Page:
The Bash Bug Explained

Everything you wanted to know about the “Bash” Bug

The Bash Bug (also known as Shellshock) is being heralded as one of the biggest vulnerabilities ever…possibly bigger than the Heartbleed bug earlier this year.

To Begin With…What is the Bash bug?

To start we will refer to the CVE from NIST Vulnerability Database to gain a good sense of the severity of the vulnerability:

GNU Bash through 4.3 processes trailing strings after function definitions in the values of environment variables, which allows remote attackers to execute arbitrary code via a crafted environment, as demonstrated by vectors involving the ForceCommand feature in OpenSSH sshd, the mod_cgi and mod_cgid modules in the Apache HTTP Server, scripts executed by unspecified DHCP clients, and other situations in which setting the environment occurs across a privilege boundary from Bash execution.

The bug has been given a rating of “10 out of 10” for severity or…in other words, as bad as it can get. This problem is further compounded by the fact that it’s easy to execute the attack (access complexity is low) and perhaps most significantly, there is no authentication required when exploiting Bash via CGI scripts.

The bug (also known as Shellshock) is in a commonly used piece of system software called Bash. Bash has been in existence since 1989. Bash stands for Bourne-Again SHell. It’s a computer program that allows users to type commands and executes them. In short, Bash is a command shell — “the thing you use to tell your computer what you want it to do,” says Christopher Budd, who is the global threat communications manager at Trend Micro. It is used on a variety of Unix-based systems, including Linux and Mac OS X. Devices using Unix include: servers, routers, Android phones, Mac computers, and medical devices.



What it Does and Who is Affected

Bash Bug lets outsiders take control of the affected device to install programs or run commands. The bug exploits a security hole in Bash, which translates into telling your computer, or other systems, what to do. However, a perfect set of conditions need to be present for the latest bug to be open to exploitation, which could limit its effect.

It has been estimated by industry professionals that about a half of a million websites were vulnerable to Bash. For the most part, consumer devices such as MacBooks and iPhones phones don’t seem to be running services that use Bash in an unsafe way. That means they are probably not vulnerable to hacks from across the internet. But we won’t know that for sure until security experts have had time for a careful audit.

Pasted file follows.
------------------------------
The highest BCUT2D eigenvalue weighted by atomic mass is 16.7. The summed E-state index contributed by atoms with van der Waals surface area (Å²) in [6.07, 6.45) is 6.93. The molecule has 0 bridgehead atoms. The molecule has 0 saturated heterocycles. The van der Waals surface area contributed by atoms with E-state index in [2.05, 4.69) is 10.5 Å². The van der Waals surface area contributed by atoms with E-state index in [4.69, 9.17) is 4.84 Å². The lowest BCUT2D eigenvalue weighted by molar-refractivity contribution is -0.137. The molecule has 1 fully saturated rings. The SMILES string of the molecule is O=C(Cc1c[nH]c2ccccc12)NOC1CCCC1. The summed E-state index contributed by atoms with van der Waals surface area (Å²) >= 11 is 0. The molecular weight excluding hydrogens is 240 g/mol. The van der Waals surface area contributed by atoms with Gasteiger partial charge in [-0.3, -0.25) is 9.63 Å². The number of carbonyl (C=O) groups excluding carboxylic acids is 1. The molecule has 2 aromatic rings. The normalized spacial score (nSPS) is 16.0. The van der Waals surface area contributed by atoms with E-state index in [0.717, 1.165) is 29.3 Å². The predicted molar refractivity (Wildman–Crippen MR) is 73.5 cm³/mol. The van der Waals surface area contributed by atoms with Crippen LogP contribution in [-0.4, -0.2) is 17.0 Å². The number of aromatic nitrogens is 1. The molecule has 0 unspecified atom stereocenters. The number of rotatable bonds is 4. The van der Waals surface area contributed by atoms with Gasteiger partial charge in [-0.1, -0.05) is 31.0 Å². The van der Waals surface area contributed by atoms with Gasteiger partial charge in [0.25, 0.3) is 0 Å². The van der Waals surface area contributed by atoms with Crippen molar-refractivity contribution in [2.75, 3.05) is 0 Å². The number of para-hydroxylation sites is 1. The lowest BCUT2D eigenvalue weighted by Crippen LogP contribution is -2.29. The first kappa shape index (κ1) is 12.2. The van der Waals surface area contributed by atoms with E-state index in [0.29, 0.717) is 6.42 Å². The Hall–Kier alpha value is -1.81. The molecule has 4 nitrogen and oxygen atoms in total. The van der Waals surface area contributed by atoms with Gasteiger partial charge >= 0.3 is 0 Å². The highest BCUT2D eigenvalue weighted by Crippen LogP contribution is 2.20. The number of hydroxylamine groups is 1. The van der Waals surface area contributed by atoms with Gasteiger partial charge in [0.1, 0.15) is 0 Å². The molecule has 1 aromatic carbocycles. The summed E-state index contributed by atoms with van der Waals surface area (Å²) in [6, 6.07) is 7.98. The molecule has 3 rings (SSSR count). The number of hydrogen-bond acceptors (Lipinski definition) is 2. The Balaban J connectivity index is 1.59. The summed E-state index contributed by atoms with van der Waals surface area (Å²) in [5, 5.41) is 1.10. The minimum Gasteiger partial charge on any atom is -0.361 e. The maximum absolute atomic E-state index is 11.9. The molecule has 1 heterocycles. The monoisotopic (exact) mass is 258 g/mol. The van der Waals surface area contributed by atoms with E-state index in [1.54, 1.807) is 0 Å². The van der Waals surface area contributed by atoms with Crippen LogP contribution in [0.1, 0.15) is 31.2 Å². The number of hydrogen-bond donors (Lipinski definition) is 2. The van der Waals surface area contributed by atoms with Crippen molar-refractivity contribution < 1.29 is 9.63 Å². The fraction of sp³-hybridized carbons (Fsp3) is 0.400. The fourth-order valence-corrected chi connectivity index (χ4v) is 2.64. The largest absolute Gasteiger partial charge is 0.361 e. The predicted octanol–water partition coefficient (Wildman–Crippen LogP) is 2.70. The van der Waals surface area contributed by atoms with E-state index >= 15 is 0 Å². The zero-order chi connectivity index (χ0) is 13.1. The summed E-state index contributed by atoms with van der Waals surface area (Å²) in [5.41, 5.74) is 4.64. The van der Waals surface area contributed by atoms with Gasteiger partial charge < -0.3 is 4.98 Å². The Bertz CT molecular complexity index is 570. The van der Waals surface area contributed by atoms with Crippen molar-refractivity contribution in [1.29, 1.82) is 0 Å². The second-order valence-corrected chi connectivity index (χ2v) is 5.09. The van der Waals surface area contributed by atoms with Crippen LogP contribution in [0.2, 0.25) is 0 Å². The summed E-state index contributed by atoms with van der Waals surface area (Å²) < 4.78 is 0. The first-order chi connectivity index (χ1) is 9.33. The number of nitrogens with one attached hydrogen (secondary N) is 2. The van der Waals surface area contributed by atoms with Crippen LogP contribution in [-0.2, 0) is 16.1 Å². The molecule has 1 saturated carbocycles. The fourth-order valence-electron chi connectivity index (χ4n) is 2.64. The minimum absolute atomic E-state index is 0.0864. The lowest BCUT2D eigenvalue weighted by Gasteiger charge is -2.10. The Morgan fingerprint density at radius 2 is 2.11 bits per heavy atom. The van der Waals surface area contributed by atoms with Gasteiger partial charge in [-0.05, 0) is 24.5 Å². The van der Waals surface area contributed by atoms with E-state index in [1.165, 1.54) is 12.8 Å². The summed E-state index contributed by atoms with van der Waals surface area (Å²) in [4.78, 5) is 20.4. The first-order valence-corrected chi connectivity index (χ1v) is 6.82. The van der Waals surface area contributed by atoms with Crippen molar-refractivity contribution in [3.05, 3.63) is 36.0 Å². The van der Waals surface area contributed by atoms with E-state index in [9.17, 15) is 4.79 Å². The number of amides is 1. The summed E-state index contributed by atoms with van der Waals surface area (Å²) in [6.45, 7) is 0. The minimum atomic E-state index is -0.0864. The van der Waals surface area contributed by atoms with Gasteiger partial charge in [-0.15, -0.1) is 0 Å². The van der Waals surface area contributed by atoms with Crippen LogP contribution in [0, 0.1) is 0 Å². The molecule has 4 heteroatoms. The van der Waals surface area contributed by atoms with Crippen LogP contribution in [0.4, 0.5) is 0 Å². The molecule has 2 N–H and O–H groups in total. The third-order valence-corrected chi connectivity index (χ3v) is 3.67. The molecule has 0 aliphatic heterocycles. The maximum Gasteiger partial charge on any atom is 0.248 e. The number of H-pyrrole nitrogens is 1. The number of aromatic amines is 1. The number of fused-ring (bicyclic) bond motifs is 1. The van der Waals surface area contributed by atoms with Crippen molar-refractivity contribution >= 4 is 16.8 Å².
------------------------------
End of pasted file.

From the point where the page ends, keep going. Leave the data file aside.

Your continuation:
Most Microsoft software doesn’t use Bash, so users running Windows PCs, people with Windows phones, as well as websites built using Microsoft software, are probably safe from these attacks. Also, it looks like most Android phones are not vulnerable because they use a Bash alternative.

What To Do

HD Moore, chief research officer with security software maker Rapid7, said it could take weeks or even months to determine what impact the bug will have.

“At this point we don’t know what we don’t know, but we do expect to see additional exploit vectors surface as vendors and researchers start the assessment process for their products and services,”  said Moore, “We are likely to see compromises as a result of this issue for years to come.”

Consumers are advised to apply patches to routers and any other web-enabled devices as and when they become available from vendors. Patches were released on Wednesday by Linux vendors, the upstream maintainer of Bash, and others for OS X, blocked these early attacks, but it’s understood they do not completely protect Bash from code injection via environment variables.

Also keep an eye on any advice you may get from your Internet Service Provider, or other providers of devices you have that run embedded software.

NOTE: Do be very cautious of emails requesting information, or instructing you to run unknown software. Events like the BASH Bug are often followed by phishing attacks that capitalize on consumers’ fears.


Linux vendors have issued security advisories for the newly discovered vulnerability including patching information.

Mac Users

Go to this link to do a test:

More Information

Symantec has created an Intrusion Prevention signature for protection against this vulnerability:

27907 – OS Attack: GNU Bash CVE-2014-6271

National Cyber Awareness System


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